Post the Ramlila, we took selfies with Ravana, Ram and Sita and they all obliged. No photography is allowed while the show is in progress, so some of the pics in this post are not mine and taken from the Internet. Infact though I missed taking pictures, I realized that the moments soaked in were much more impacting than pictures framed, it is true the eyes will see what the camera won’t.

Thank you dear friend to have thought of us, its an experience we won’t forget in a hurry. For any body reading this, staying in Delhi and not have gone for it; you are missing much my friend. This year it is on till November 9th

Sunday, October 18, 2015

Haldighati - From Valley of Battle to Roses

Like Arjuna’s steadfast focus on the eye of the fish, our Udaipur trip was focused on everything Maharana Pratap, rest all was ancillary. On Day 1, after a breakfast fit for the kings at Devigarh by Lebua, we started on our journey to Kumbhalgarh fort via Haldighati.
On our way to Haldighati museum we stopped at the first Maharan Pratap bill board that we spotted and yes got ourselves clicked with it. The son was super excited and this trip was actually planned for his adoration of “Pratap”. Watching the tele serial of the same name infact it feels that Maharana Pratap is not only a part of the family he could be our son’s bff.

Anyways moving onwards we came across a small Maharana Pratap cave and stopped the taxi with flailing arms all over; it was an unplanned stopover, and yes we did have a very tight planned itinerary. The stop revealed a cave and a temple built around it, we were told that Maharana Pratap used to have his secret meetings with his allies here and that this cave that was once a secret passage has been blocked now. Its quaintness was what made it so beautiful.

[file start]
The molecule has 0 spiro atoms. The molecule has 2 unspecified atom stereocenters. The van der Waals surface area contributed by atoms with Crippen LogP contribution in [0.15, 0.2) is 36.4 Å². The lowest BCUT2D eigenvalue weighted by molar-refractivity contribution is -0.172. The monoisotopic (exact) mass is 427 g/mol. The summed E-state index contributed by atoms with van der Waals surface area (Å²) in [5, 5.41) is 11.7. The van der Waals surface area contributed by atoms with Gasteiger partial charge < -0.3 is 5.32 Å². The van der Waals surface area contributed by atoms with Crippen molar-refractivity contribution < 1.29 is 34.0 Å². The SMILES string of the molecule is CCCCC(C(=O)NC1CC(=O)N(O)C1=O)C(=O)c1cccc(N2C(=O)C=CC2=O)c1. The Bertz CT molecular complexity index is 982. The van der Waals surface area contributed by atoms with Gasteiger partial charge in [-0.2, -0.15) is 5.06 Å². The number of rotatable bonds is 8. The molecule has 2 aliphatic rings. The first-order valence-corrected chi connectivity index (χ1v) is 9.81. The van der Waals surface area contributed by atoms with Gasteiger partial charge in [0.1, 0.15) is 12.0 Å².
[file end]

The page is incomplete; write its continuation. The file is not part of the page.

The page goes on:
Hopping back into the taxi, on our way to Maharana Pratap museum we noticed many vendors sitting under small make shift tents selling rose sherbet, gulkand and rose water. Not visible from the main road, we learnt that there are large farms where “Chaitri Gulab” variety of rose is cultivated.
Driving through the Haldighati range fills you up with sadness and pride at the same time, thinking of the bloody battle that ravaged so many families, the parks and monuments made in the memories of the valiant and the fact that one is standing at that same spot, can become a bit unnerving. Haldihgati got its name from the yellow haldi-like colour if the sand.  Rakht Talai, known such cause of the blood pool that formed as the result of the battle, is the exact spot where the battle was fought between Maharana Pratap and Akbar’s Man Singh. We could not go there because of time crunch but visited Badshah Bagh on the main road before the Haldighati pass where the Mughal armies had pitched their tents and on june 21st 1576 Pratap’s army had their first encounter. Today it is an ASI protected monument with a beautifully developed park.
Off the road, slightly uphill is Maharana Pratap Memorial. Beautifully built and maintained the black statue of the king on his horse with “surya” emblem on the sides of the platform evokes respect for all that the Maharana stood for. 

From here we proceeded to the museum and were surprised to see a heavy crowd thronging the place. They have a guided sound and light show every 15 minutes, and a short documentary film on Pratap. Walking through the dark gallery the tableaus have been created on both sides and light up accompanied by the recorded information on the life and milestone achievements of the Maharana. The museum has been developed and is maintained all by the efforts of an individual promoter Mohan Lal Shrimali.

Haldighati battle (1576) was also the one where Maharana Pratap lost his loyal horse, Chetak. A chattri buit in the memory of the mount where he died is called Chetak Samarak. A couple of meters away from the Maharana Pratap Museum, it does deserve a short stopover just to soak in the courageous feat and think of a beautiful man-animal relationship.
गिरता कभी चेतकतन पर¸ 
राणा प्रताप का कोड़ा था।